Section II: Trade and Towns Grow (Pages 296-301) - PowerPoint PPT Presentation

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Section II: Trade and Towns Grow (Pages 296-301)

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  1. This section is about: How trade revived as a result of agricultural improvements and the growth of trade fairs. How trade contributed to the growth of towns, and how it was adversely affected by the Black Death. Cultural achievements of this period. Section II: Trade and Towns Grow (Pages 296-301) C

  2. Look at the vocab. words on page 296. And, the picture on 296: what are they doing? And… the picture on 299 – what’s going on? One thing that helps when you read: look for what you’re going to read about. Each page has a red lettered heading on it. Let’s preview what this section’s about. C

  3. By 1000, there were agricultural changes in Europe that led to new trade growth. The invention of an iron plow. An new way to team up and harness horses. Windmills as a source of power. Rotating crops led to bigger yields. Better markets for selling surplus crops. The Revival of Trade 1 C

  4. Fairs started to develop: often at key trading routes (near rivers?). These were safe places to buy and sell products. They were also places to socialize, share news, and maybe even be entertained. In the Middle Ages, they even started to develop into bigger events, with large cities taking turns hosting these events. Trade at Home and Abroad 2 C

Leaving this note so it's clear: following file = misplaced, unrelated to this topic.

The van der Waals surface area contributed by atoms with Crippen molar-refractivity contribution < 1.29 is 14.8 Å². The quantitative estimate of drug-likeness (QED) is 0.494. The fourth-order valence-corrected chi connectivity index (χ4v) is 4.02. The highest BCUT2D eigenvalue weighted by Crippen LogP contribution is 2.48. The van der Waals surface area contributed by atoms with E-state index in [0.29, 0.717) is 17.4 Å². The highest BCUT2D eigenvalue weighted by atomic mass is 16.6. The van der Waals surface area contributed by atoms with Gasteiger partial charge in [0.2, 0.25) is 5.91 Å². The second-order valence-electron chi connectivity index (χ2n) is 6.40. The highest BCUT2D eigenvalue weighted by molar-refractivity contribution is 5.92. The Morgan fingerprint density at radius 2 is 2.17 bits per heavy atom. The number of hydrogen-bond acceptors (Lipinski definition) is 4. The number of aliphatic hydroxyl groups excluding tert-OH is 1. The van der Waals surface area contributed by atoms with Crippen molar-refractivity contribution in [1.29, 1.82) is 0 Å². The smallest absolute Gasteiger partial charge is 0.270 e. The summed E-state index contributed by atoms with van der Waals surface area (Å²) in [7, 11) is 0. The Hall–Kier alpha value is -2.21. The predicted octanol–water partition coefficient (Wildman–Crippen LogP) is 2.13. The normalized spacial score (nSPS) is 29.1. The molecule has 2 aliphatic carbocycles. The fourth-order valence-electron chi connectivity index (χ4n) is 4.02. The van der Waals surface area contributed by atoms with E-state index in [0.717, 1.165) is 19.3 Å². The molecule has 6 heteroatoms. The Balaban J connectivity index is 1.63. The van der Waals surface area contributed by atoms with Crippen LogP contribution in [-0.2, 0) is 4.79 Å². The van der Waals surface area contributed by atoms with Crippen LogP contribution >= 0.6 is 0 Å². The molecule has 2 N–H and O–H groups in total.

5. Northern: The Baltic Sea and the North Sea. Germans formed a group to protect it’s members from pirates and foreign competition. Southern: The Mediterranean Sea (especially Venice). By the 1200’s, Venice was rich – from trade and from things crusaders brought back. Genoa also became rich – as a money changing center (banking). They controlled what everyone’s money was worth compared to each other. Regional Trade Routes C

  6. Medieval towns and cities started growing at this time. Before 1000: the manor system and the feudal system. By 1300, more people were moving to cities, so there were less serfs and peasants. The Growth of Towns C

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  8. The trading and commercial centers of this time ended up and becoming towns (with about 500-3000 people). The idea of city-states was reborn – with people governing themselves (not a “lord” of a manor). French and English people were even asking for written agreements to choose their own leaders and set up their own courts. To get this, it did mean paying taxes to the king. These merchants and craftspeople (burghers) started a middle class of citizens who had rights of personal liberty. Merchants and the New Middle Class 3 C

  9. The merchants and craftspeople at this time formed guilds (people who perform the same craft or specialty). This guild would promote the business and the personal well-being of it’s members (like a union today). The guilds were made up of merchants, bakers , weavers, tailors, dyers, goldsmiths, etc…). Establishing Guilds Middle Ages Guilds C

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  11. Guilds: Set standards for products and services. (If your product or service was bad, or you didn’t obey the rules, you were fined). Regulated or controlled competition between members (fairness, working conditions, hours, etc…). Provided education and training for it’s members: start as an apprentice (learner), move to journeyman, and then become a master. Guilds could also often end up being a social group of people with common personal interests and needs. 4 5 C